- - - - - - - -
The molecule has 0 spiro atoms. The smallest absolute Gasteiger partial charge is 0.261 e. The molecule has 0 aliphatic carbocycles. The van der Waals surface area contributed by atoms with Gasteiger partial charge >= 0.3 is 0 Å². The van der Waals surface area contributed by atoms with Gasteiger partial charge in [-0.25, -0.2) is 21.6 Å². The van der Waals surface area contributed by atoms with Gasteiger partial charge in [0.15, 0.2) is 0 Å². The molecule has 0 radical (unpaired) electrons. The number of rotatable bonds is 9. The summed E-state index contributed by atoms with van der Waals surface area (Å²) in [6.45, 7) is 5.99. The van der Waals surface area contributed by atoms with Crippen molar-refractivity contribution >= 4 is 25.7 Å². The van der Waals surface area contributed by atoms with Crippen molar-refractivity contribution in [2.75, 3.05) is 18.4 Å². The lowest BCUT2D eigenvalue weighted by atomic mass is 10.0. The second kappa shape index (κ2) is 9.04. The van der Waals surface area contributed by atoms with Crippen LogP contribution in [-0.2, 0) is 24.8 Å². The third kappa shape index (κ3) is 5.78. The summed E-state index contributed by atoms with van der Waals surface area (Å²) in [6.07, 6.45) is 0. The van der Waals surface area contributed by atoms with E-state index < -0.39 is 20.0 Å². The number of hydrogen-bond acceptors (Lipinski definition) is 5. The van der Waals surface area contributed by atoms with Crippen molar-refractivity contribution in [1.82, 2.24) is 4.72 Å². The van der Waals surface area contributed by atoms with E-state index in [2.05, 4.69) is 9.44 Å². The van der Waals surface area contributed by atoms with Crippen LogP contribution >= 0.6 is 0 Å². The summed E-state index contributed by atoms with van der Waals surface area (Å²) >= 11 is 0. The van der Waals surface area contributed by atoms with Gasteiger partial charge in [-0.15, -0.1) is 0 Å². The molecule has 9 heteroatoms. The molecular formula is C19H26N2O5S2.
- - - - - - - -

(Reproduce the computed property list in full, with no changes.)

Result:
The molecule has 0 spiro atoms. The smallest absolute Gasteiger partial charge is 0.261 e. The molecule has 0 aliphatic carbocycles. The van der Waals surface area contributed by atoms with Gasteiger partial charge >= 0.3 is 0 Å². The van der Waals surface area contributed by atoms with Gasteiger partial charge in [-0.25, -0.2) is 21.6 Å². The van der Waals surface area contributed by atoms with Gasteiger partial charge in [0.15, 0.2) is 0 Å². The molecule has 0 radical (unpaired) electrons. The number of rotatable bonds is 9. The summed E-state index contributed by atoms with van der Waals surface area (Å²) in [6.45, 7) is 5.99. The van der Waals surface area contributed by atoms with Crippen molar-refractivity contribution >= 4 is 25.7 Å². The van der Waals surface area contributed by atoms with Crippen molar-refractivity contribution in [2.75, 3.05) is 18.4 Å². The lowest BCUT2D eigenvalue weighted by atomic mass is 10.0. The second kappa shape index (κ2) is 9.04. The van der Waals surface area contributed by atoms with Crippen LogP contribution in [-0.2, 0) is 24.8 Å². The third kappa shape index (κ3) is 5.78. The summed E-state index contributed by atoms with van der Waals surface area (Å²) in [6.07, 6.45) is 0. The van der Waals surface area contributed by atoms with E-state index < -0.39 is 20.0 Å². The number of hydrogen-bond acceptors (Lipinski definition) is 5. The van der Waals surface area contributed by atoms with Crippen molar-refractivity contribution in [1.82, 2.24) is 4.72 Å². The van der Waals surface area contributed by atoms with E-state index in [2.05, 4.69) is 9.44 Å². The van der Waals surface area contributed by atoms with Crippen LogP contribution >= 0.6 is 0 Å². The summed E-state index contributed by atoms with van der Waals surface area (Å²) >= 11 is 0. The van der Waals surface area contributed by atoms with Gasteiger partial charge in [-0.15, -0.1) is 0 Å². The molecule has 9 heteroatoms. The molecular formula is C19H26N2O5S2.